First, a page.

Archive for the ‘Jacobson Radical’ Category

Let k be a field and let A be a k-algebra. Let J(A) be the Jacobson radical of A.

Theorem. (Amitsur) If \dim_k A < |k|, as cardinal numbers, then J(A) is nil.

Proof. If k is finite, then \dim_k A < \infty and so A is Artinian. Thus J(A) is nilpotent and therefore nil. So we may assume that k is infinite. Let a \in J(A). So 1-ca is invertible in A for all c \in A. In particular, if  0 \neq \gamma \in k, then 1 - \gamma^{-1}a is invertible and thus a - \gamma = -\gamma(1- \gamma^{-1}a) is invertible. Now consider the set

S = \{(a-\gamma)^{-1}: \ 0 \neq \gamma \in k \}.

Clearly for any non-zero elements \beta, \gamma \in k, we have (a-\gamma)^{-1}=(a-\beta)^{-1} if and only if \gamma=\beta. Thus, since k is infinite, we have |S|=|k| > \dim_k A. Therefore the elements of S cannot be k-linearly independent. So there exist an integer n \geq 1 and non-zero elements \beta_i, \gamma_i \in k such that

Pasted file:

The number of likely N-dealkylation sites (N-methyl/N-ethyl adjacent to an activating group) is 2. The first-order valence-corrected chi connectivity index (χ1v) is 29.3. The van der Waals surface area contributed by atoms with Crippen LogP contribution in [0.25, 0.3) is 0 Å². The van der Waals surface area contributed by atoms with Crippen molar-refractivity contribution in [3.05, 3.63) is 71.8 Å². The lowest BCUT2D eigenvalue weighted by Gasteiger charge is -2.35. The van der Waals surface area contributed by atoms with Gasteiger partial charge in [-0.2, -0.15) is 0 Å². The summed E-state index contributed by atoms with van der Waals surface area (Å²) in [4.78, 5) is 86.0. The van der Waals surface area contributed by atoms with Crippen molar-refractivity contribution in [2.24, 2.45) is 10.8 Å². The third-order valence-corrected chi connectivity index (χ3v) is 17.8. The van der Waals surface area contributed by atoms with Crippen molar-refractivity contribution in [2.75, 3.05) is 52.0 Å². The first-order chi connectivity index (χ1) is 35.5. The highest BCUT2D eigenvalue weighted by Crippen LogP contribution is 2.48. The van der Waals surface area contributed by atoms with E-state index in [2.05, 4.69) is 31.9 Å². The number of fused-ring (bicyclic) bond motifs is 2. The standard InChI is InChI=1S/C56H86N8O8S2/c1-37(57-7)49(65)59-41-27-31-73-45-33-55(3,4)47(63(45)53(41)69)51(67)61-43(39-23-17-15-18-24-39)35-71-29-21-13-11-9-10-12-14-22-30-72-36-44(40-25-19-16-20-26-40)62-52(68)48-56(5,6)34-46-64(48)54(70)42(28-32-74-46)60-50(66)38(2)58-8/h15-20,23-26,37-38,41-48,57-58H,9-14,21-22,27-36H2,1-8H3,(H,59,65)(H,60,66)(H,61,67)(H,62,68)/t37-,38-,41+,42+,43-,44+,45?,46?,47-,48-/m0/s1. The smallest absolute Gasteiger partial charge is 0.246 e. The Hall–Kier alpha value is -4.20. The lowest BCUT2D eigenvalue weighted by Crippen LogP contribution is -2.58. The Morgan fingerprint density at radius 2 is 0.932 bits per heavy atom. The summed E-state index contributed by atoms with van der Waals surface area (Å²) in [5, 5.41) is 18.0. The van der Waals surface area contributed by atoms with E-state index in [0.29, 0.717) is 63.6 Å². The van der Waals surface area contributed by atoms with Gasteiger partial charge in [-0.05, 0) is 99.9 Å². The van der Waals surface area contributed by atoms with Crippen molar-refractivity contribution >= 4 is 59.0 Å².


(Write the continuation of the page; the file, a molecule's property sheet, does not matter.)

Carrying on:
\sum_{i=1}^n \beta_i(a-\gamma_i)^{-1}=0. \ \ \ \ \ \ \ \ \ \ (1).

Obviously all a - \gamma_i commute with each other and with all \beta_i because \beta_i and \gamma_i are in k. So multilpying (1) through by \prod_{i=1}^n (a - \gamma_i) will clear denominators and we will get

\sum_{i=1}^n \beta_i \prod_{j \neq i} (a - \gamma_j) = 0. \ \ \ \ \ \ \ \ \ \ \ (2)

Define the polynomial p(x) = \sum_{i=1}^n \beta_i \prod_{j \neq i} (x - \gamma_j) \in k[x]. Then p(a) = 0 by (2). Besides p(x) is not identically zero because for example p(\gamma_1) = \beta_1(\gamma_1 - \gamma_2)(\gamma_1 - \gamma_3) \cdots (\gamma_1 - \gamma_n) \neq 0. So we have proved that a is algebraic over k. Thus

a^m + \alpha_1 a^{m-1} + \cdots + \alpha_m = 0, \ \ \ \ \ \ \ \ \ \ \ (3)

for some integer m \geq 1 and some \alpha_i \in k. Now, a is not invertible because a \in J(A). Thus \alpha_m = 0. On the other hand, if \alpha_i = 0, for all 1 \leq i \leq m, then (3) becomes a^m = 0 and we are done. So we may assume that there exists 1 \leq \ell < m such that \alpha_{\ell} \neq 0 and

a^m + \alpha_1 a^{m-1} + \cdots + \alpha_{\ell}a^{m- \ell} = 0. \ \ \ \ \ \ \ \ \ \ \ (4)

If we let c = - \alpha_{\ell}^{-1}(a^{\ell - 1} + \alpha_1 a^{\ell - 2} + \cdots + \alpha_{\ell - 1}), then we can re-write (4) as

\alpha_{\ell} (1 - ca)a^{m- \ell} = 0. \ \ \ \ \ \ \ \ \ \ \ \ (5)

Since a \in J(A), the element 1-ca is invertible and thus (5)  gives us a^{m- \ell} = 0. \ \Box

An interesting case of the theorem is when A is finitely generated and k is uncountable. Then clearly \dim_k A is countable, because A is finitely generated, and thus \dim_k A < |k|. So J(A) is nil.